By Tom Bergin
The body that advises industrial nations on economic policy published proposals on Monday to overhaul the way international companies are taxed in an effort to tackle avoidance.
Tight government finances and media reports on the tax structuring used by companies including Starbucks and Google have spurred significant public anger in Europe and the United States in recent years over tax avoidance.
The Group of 20 largest economies asked the Organisation for Economic Co-operation and Development (OECD) in 2012 to look at changing outdated tax rules that allow multinational companies such as Apple and Vodafone to pay almost no tax on their profits in many jurisdictions.
The companies say they follow the current rules.
Unveiling its recommendations on Monday, the OECD said they represented a fundamental shift, though critics said they did not go far enough.
“The tax world will not be the same before and after this,” Pascal Saint-Amans, head of tax policy at the OECD, told reporters.
“We are moving into this new era where massive tax planning, massive tax avoidance is over. It will be much more difficult, much more costly and it (profit shifting) will become evasion and no more avoidance,” he added.
The OECD said a conservative estimate of the amount of untaxed money moved by companies into tax havens was $100 billion to $240 billion annually, suggesting tens of billions of dollars in lost tax revenue.
Tax advisers agreed that the measures – which had been debated over the past year – could force many companies to restructure their operations and rethink how they fund themselves.
A spokesperson for the Confederation of British Industry (CBI), the U.K.’s main business lobby group, said any changes should be implemented at the same pace internationally to avoid giving a competitive advantage to some companies.
However, some tax campaigners said the OECD could have gone further and questioned whether countries would turn the proposals into law.
“These proposals would not have prevented many of the major tax avoidance scandals of the last few years, nor do they do enough to help developing countries find a sustainable route out of poverty,” Pamela Chisanga, Country Director for Zambia at charity ActionAid, said in a statement.
The rules that govern taxation of profits from international commerce date back almost a century.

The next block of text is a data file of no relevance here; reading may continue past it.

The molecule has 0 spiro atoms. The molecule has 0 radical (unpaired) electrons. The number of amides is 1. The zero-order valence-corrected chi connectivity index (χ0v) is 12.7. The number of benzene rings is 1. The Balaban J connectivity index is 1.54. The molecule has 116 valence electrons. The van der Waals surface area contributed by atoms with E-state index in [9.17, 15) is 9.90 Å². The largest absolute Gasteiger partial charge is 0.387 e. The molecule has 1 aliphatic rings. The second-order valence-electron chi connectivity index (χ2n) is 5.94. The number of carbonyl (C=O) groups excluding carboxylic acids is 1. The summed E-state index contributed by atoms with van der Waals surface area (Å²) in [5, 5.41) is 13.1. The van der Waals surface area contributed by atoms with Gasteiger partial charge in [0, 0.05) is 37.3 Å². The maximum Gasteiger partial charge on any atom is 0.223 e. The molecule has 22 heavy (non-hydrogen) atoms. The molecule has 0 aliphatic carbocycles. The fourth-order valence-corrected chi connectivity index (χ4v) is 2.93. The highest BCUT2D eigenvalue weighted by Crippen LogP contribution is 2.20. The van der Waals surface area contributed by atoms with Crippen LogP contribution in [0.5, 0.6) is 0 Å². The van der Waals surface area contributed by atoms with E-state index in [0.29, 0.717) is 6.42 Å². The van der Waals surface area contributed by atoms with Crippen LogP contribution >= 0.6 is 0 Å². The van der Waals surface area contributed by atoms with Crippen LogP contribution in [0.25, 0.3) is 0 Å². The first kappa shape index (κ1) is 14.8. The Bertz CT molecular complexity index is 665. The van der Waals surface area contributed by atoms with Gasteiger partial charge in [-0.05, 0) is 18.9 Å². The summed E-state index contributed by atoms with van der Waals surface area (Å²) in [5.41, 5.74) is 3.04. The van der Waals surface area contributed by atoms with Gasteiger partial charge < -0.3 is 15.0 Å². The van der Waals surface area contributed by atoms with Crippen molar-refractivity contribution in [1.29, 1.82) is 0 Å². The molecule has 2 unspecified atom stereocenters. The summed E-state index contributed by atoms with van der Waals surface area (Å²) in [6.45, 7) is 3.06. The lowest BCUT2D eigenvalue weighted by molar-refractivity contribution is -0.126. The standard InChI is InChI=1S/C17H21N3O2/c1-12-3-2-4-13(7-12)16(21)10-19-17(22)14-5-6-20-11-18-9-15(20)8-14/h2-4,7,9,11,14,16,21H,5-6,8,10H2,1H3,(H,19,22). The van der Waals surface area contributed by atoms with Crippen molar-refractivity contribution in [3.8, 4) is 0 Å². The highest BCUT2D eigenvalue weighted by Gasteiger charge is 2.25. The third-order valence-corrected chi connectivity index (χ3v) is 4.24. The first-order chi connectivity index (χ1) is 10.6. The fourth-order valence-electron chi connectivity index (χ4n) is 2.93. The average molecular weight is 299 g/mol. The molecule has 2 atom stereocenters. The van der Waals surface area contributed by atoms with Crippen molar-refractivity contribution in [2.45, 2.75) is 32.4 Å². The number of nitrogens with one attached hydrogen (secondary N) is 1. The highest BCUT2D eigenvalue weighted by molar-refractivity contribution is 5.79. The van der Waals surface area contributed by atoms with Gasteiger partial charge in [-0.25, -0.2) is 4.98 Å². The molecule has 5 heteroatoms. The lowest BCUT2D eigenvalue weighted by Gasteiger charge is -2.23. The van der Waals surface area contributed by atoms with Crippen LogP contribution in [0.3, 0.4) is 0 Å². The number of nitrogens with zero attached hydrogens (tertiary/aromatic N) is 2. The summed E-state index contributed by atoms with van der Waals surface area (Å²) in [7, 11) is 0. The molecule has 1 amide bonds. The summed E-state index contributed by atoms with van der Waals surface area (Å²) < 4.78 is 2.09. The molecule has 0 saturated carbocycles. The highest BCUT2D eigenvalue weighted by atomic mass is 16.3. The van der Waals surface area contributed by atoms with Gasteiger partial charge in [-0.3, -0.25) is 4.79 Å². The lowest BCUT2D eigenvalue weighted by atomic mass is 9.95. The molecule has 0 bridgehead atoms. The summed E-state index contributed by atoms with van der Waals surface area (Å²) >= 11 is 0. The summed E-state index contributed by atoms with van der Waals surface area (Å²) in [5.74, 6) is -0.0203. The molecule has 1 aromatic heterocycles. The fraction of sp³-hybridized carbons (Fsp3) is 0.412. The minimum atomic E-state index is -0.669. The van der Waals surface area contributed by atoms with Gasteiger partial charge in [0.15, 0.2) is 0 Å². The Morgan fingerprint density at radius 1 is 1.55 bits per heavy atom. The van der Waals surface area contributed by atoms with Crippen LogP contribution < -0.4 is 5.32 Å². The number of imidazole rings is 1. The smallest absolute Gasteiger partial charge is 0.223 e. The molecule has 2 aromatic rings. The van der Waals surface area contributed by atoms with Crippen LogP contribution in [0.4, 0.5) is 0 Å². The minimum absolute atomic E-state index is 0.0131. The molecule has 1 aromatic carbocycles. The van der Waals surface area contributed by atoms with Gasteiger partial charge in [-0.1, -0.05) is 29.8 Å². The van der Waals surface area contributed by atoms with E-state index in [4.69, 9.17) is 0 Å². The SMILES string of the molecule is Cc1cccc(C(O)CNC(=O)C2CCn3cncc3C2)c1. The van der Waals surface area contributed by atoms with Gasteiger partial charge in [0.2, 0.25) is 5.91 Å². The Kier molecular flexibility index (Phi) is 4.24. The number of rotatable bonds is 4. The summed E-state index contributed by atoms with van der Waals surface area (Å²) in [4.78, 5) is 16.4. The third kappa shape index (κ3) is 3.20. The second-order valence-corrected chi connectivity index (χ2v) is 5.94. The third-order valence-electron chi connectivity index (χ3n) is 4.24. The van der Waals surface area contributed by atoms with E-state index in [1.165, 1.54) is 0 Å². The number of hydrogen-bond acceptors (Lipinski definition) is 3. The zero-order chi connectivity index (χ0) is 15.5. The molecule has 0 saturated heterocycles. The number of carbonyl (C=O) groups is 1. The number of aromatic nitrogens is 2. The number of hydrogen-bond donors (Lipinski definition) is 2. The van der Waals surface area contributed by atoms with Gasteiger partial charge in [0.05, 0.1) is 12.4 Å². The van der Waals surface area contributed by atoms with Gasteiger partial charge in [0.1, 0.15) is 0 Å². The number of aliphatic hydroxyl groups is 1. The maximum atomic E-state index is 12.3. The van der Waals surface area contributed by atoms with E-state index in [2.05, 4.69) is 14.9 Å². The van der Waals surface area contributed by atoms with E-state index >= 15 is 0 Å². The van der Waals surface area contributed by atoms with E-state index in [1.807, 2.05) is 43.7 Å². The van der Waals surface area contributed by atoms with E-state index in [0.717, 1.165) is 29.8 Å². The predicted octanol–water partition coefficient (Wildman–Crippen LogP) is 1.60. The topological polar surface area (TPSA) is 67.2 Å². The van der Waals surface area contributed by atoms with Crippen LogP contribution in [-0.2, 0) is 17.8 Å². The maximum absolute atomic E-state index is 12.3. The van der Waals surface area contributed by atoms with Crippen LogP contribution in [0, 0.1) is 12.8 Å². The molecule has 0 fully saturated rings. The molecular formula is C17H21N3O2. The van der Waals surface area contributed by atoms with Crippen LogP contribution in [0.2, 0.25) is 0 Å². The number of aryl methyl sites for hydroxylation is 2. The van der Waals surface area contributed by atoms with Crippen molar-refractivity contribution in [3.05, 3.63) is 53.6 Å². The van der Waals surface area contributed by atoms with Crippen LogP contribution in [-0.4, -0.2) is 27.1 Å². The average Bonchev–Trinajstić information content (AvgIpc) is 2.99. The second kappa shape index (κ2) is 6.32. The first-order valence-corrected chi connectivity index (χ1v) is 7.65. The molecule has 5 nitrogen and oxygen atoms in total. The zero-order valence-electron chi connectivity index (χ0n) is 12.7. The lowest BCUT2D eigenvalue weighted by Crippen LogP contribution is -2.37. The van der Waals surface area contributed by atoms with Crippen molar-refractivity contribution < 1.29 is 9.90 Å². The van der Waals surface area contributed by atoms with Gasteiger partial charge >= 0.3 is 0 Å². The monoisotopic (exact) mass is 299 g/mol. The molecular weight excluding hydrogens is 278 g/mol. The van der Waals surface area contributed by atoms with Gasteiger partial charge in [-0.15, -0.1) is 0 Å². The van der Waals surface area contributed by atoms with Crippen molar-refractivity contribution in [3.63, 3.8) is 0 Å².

However, globalisation and technology that allows products and services to be delivered in non-traditional ways have created opportunities for companies to shift profits out of the countries where the money is earned and into jurisdictions such as Luxembourg, Ireland or Bermuda which do not tax them.
The technology giants are seen as the most adept at exploiting loopholes, but drug makers, medical device groups, banks, fast food groups and retailers all commonly use contrived arrangements to cut their tax bills.
Most corporate tax avoidance hinges on transactions between affiliated companies, which reduce the taxable profit in a country where customers or production facilities are based and boost profits in low tax jurisdictions where the company has little real presence.
The OECD plans to target the main ways this is believed to be done.
One way companies shift profits is to have an onshore company borrow from offshore affiliates at high interest rates.
The OECD recommends tackling this by limiting tax deductions to at most 30 percent of profits. Some countries such as Britain have no limits. Any change could have a big impact on highly leveraged businesses such as private equity.
The OECD also recommends changes to rules that allow companies to make sales worth billions of dollars in a country without establishing a tax residence there simply by having a tax haven entity rubber-stamp sales contracts.
A Reuters investigation in 2013 found that 74 percent of the 50 biggest U.S. technology groups used such mechanisms to cut their tax bills.
Tax authorities should also be able to challenge the pricing of inter-group transactions – known as transfer pricing – which allow profits to leak out of the countries where they are earned, the OECD said.
For example, a company should not be allowed to position a subsidiary in a tax haven which then generates large profits by buying goods or services it sells to onshore affiliates at marked-up prices. The OECD said in future this profit should be shared among the units where the end user sales are made.
That could hit UK telecom group Vodafone, which made more than 540 million euros tax-free last year at a Luxembourg unit which buys handsets and sells them to group companies. The company said it followed all international tax rules.
Governments can introduce some measures unilaterally but the most important actions would require changing the terms of tax treaties between countries.
To avoid such complexity, the OECD will continue to work on a mechanism to allow automatic updating of swathes of the thousands of tax treaties but it will take until the end of 2016 to devise this.
It is likely to take years before all the measures become effective even if governments remain committed. But Saint-Amans said companies including Starbucks and Amazon were already unwinding arrangements to comply with the OECD proposals.